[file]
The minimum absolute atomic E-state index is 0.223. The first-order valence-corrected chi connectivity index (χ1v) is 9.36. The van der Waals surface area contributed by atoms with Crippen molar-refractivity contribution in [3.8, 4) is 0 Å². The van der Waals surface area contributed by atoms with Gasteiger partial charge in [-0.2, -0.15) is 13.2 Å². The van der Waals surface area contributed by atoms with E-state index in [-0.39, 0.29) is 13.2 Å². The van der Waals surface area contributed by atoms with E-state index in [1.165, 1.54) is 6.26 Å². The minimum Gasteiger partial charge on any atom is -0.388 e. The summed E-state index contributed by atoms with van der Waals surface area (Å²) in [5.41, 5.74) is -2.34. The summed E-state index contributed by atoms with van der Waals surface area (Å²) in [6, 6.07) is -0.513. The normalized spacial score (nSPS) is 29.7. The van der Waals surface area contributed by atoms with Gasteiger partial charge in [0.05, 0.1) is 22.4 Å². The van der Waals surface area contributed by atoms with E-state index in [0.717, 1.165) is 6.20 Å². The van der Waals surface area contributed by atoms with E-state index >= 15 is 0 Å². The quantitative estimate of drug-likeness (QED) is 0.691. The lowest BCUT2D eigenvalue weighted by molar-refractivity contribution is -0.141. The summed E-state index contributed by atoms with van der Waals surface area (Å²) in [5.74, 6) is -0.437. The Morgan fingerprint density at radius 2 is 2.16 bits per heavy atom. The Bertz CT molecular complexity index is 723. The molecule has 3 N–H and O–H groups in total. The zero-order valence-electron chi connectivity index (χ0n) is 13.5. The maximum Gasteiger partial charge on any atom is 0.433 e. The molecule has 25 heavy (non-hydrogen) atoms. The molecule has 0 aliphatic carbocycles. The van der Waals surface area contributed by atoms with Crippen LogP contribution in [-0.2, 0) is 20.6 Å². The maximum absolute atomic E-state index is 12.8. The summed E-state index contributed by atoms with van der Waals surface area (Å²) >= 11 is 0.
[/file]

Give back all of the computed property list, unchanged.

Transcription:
The minimum absolute atomic E-state index is 0.223. The first-order valence-corrected chi connectivity index (χ1v) is 9.36. The van der Waals surface area contributed by atoms with Crippen molar-refractivity contribution in [3.8, 4) is 0 Å². The van der Waals surface area contributed by atoms with Gasteiger partial charge in [-0.2, -0.15) is 13.2 Å². The van der Waals surface area contributed by atoms with E-state index in [-0.39, 0.29) is 13.2 Å². The van der Waals surface area contributed by atoms with E-state index in [1.165, 1.54) is 6.26 Å². The minimum Gasteiger partial charge on any atom is -0.388 e. The summed E-state index contributed by atoms with van der Waals surface area (Å²) in [5.41, 5.74) is -2.34. The summed E-state index contributed by atoms with van der Waals surface area (Å²) in [6, 6.07) is -0.513. The normalized spacial score (nSPS) is 29.7. The van der Waals surface area contributed by atoms with Gasteiger partial charge in [0.05, 0.1) is 22.4 Å². The van der Waals surface area contributed by atoms with E-state index in [0.717, 1.165) is 6.20 Å². The van der Waals surface area contributed by atoms with E-state index >= 15 is 0 Å². The quantitative estimate of drug-likeness (QED) is 0.691. The lowest BCUT2D eigenvalue weighted by molar-refractivity contribution is -0.141. The summed E-state index contributed by atoms with van der Waals surface area (Å²) in [5.74, 6) is -0.437. The Morgan fingerprint density at radius 2 is 2.16 bits per heavy atom. The Bertz CT molecular complexity index is 723. The molecule has 3 N–H and O–H groups in total. The zero-order valence-electron chi connectivity index (χ0n) is 13.5. The maximum Gasteiger partial charge on any atom is 0.433 e. The molecule has 25 heavy (non-hydrogen) atoms. The molecule has 0 aliphatic carbocycles. The van der Waals surface area contributed by atoms with Crippen LogP contribution in [-0.2, 0) is 20.6 Å². The maximum absolute atomic E-state index is 12.8. The summed E-state index contributed by atoms with van der Waals surface area (Å²) >= 11 is 0.